Black immigrant domestic workers are at the epicenter of three converging storms—the pandemic, the resulting economic depression, and structural racism. Intersectional identities such as Black, immigrant, woman, and low-wage worker make these essential workers some of the most invisible and vulnerable workers in our country.
The High Growth Job Training Initiative (HGJTI) is a national grants program administered by the U.S. Department of Labor Employment and Training Administration. Between 2001 and 2006, more than 150 grants were awarded to establish demand-driven job training and related projects designed to meet employer-defined workforce challenges. This report is the second in a series from the evaluation of the HGJTI being conducted by the Urban Institute, Johns Hopkins University, and Capital Research Corporation.
Under contract to SSA, Mathematica Policy Research conducted a rigorous evaluation of the Youth Transition Demonstration (YTD) projects using a random assignment evaluation design. Across the six project sites, more than 5,000 youth enrolled in the evaluation and were randomly assigned to either a treatment group that could participate in the YTD projects or a control group that could not. Mathematica and its partners in the evaluation conducted site-specific analysis to assess the impacts of the interventions one year and three years after youth enrolled in the evaluation.
The transition to adulthood for youth with disabilities, particularly youth receiving Supplemental Security Income (SSI) or other disability program benefits, can be especially challenging. In addition to the host of issues facing all transition-age youth, young people with disabilities face special issues related to health, social isolation, service needs, and lack of access to supports. These challenges complicate their planning for future education and work, and often lead to poor educational and employment outcomes, high risk of dependency, and a lifetime of poverty.
The High Growth Job Training Initiative (HGJTI) was a national grant program administered by the U.S. Department of Labor (DOL), Employment and Training Administration (ETA). Between 2001 and 2007, more than 160 grants were awarded to establish industry-focused job training and related projects designed to meet the industry's workforce challenges. This report is the third and final in a series from the national evaluation of the HGJTI conducted by the Urban Institute, the Institute for Policy Studies at Johns Hopkins University, and Capital Research Corporation.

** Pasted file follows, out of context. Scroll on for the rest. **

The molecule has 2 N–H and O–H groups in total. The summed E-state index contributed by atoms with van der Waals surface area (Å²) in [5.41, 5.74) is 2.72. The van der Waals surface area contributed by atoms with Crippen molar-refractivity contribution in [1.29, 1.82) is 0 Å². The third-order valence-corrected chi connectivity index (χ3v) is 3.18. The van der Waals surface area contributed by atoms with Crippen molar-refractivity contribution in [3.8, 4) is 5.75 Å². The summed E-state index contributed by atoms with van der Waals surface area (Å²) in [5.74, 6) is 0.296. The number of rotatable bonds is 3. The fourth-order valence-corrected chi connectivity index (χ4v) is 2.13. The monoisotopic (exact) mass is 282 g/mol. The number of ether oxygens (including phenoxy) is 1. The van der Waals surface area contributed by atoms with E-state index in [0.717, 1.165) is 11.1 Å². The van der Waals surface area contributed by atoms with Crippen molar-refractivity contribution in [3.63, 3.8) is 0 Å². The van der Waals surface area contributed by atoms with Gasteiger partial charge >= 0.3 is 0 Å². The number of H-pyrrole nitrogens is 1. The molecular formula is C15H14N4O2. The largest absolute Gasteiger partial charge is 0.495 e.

To assess the effectiveness of a child care center-based parent and teacher healthy lifestyle role-modeling program on child nutrition and physical activity outcomes.
In order to fully understand how welfare reform influences the well-being of low-income families and communities, we must learn how human service organizations are affected by new welfare policies. This report examines agency staff members’ knowledge about welfare reform, their overall views of welfare reform, their experience of its impact on their agencies, and their expectations of how it will affect them.
We examine the impact of increased child-care funding on the employment and earnings of 4,399 current and former welfare families in Miami-Dade County. We find that the dramatic increase in funding for child care during the early stages of welfare reform significantly increased the likelihood of employment for these welfare clients, even those with substantial barriers to employment.
The Personal Responsibility and Work Opportunity Reconciliation Act (PRWORA) of 1996 revolutionized welfare policy. Ending Aid to Families with Dependent Children (AFDC) — the 60-year-old federal cash welfare program for poor families — the act granted unprecedented authority and responsibility for public assistance policies and programs to the states, established a new form of aid known as Temporary Assistance for Needy Families (TANF), which provides funds to the states via block grants, and placed a five-year lifetime limit on federally assisted cash benefits for most families.
Established more than 30 years ago, Career Academies have become a widely used high school reform initiative that aims to keep students engaged in school and prepare them for successful transitions to post-secondary education and employment. Typically serving between 150 and 200 high school students from grade 9 or 10 through grade 12, Career Academies are organized as small learning communities, combine academic and technical curricula around a career theme, and establish partnerships with local employers to provide work-based learning opportunities.